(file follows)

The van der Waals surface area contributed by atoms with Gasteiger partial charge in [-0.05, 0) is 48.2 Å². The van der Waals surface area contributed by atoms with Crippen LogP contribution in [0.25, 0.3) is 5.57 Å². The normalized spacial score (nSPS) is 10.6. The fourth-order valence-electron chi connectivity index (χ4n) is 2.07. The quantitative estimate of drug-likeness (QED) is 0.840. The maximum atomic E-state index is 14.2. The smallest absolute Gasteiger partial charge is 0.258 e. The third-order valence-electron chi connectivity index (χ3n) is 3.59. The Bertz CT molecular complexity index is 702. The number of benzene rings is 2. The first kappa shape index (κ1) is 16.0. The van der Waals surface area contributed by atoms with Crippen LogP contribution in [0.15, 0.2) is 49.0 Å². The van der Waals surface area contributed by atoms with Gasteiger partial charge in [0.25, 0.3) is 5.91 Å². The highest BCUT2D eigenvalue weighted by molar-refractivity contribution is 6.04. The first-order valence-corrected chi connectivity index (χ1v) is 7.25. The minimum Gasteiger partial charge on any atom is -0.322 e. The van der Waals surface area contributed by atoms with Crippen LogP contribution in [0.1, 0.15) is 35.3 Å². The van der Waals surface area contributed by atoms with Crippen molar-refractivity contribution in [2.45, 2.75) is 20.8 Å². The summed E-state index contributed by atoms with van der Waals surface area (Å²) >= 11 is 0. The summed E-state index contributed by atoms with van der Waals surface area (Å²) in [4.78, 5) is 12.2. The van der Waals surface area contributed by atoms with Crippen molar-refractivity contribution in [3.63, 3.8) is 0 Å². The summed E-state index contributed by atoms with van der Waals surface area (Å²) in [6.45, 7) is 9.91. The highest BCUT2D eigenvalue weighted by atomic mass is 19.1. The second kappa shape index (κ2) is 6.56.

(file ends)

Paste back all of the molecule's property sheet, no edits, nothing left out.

The van der Waals surface area contributed by atoms with Gasteiger partial charge in [-0.05, 0) is 48.2 Å². The van der Waals surface area contributed by atoms with Crippen LogP contribution in [0.25, 0.3) is 5.57 Å². The normalized spacial score (nSPS) is 10.6. The fourth-order valence-electron chi connectivity index (χ4n) is 2.07. The quantitative estimate of drug-likeness (QED) is 0.840. The maximum atomic E-state index is 14.2. The smallest absolute Gasteiger partial charge is 0.258 e. The third-order valence-electron chi connectivity index (χ3n) is 3.59. The Bertz CT molecular complexity index is 702. The number of benzene rings is 2. The first kappa shape index (κ1) is 16.0. The van der Waals surface area contributed by atoms with Crippen LogP contribution in [0.15, 0.2) is 49.0 Å². The van der Waals surface area contributed by atoms with Gasteiger partial charge in [0.25, 0.3) is 5.91 Å². The highest BCUT2D eigenvalue weighted by molar-refractivity contribution is 6.04. The first-order valence-corrected chi connectivity index (χ1v) is 7.25. The minimum Gasteiger partial charge on any atom is -0.322 e. The van der Waals surface area contributed by atoms with Crippen LogP contribution in [0.1, 0.15) is 35.3 Å². The van der Waals surface area contributed by atoms with Crippen molar-refractivity contribution in [2.45, 2.75) is 20.8 Å². The summed E-state index contributed by atoms with van der Waals surface area (Å²) >= 11 is 0. The summed E-state index contributed by atoms with van der Waals surface area (Å²) in [4.78, 5) is 12.2. The van der Waals surface area contributed by atoms with Crippen molar-refractivity contribution in [3.63, 3.8) is 0 Å². The summed E-state index contributed by atoms with van der Waals surface area (Å²) in [6.45, 7) is 9.91. The highest BCUT2D eigenvalue weighted by atomic mass is 19.1. The second kappa shape index (κ2) is 6.56.